I told them to spill their knowledge, and Jim definitely didn’t hold back, identifying any wildlife within range as cooly as I can recite the alphabet. Reminding him he had to talk to me like I was a first grader, he toned it down and gave me some pretty fascinating, absorbable insight on the area. Following a migratory path that eventually leads to Saskatchewan or British Columbia, tons of eagles make their way though the Carson Valley and pretty much call this most southern part of their route home for a bit. And, as a ranching mecca with one cattle operation after another, they love it here because of one gory detail. During the spring months the cows are calving and they’re after one thing: that juicy after birth out on the open range. 

Yow. Jim explained that such birds as eagles and hawks are looking for an easy target, so it makes sense. And yep, some ranchers DO put up posts specifically for these gargantuan birds to coerce them to do what they do best. I thought I’d have an abnormal sensitivity to seeing birds picking apart other animals. Au contraire, every part of this was natural and rugged and so, so fascinating.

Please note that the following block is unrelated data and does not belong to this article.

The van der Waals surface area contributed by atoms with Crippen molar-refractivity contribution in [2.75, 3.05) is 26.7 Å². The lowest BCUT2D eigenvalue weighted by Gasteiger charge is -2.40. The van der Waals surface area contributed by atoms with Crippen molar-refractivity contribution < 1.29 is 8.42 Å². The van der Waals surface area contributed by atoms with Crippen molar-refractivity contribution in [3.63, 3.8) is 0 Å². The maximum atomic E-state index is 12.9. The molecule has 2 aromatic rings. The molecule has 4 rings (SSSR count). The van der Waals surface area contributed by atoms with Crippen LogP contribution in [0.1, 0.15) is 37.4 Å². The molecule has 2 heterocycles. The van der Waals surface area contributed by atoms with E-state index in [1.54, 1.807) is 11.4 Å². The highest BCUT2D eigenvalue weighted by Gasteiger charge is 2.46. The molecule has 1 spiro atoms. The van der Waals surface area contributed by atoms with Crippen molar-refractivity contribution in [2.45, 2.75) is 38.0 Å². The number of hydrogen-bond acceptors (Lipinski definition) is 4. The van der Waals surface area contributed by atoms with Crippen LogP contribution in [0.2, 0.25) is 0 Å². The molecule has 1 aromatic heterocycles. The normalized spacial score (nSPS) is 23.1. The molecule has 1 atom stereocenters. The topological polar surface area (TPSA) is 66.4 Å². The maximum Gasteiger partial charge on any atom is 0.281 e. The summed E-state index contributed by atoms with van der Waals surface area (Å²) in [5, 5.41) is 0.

Jim had fact bombed me juuuuuust the right amount, and now I was super jacked up to get out there and spot some of these creatures. Since you cant really control where birds are going to set up shop, you’ve gotta do the next best thing and make friends with every single rancher…which is exactly what Jim and John have done. Stop number one was the Byington Ranch, a homestead that’s held on since the 1880s. We’re talking O-L-D. While some people get a charge off bypassing VIP lines or getting backstage access, I was elated to get specialty entry to such an epically cool sliver of Nevada’s history by touring the Byington Ranch.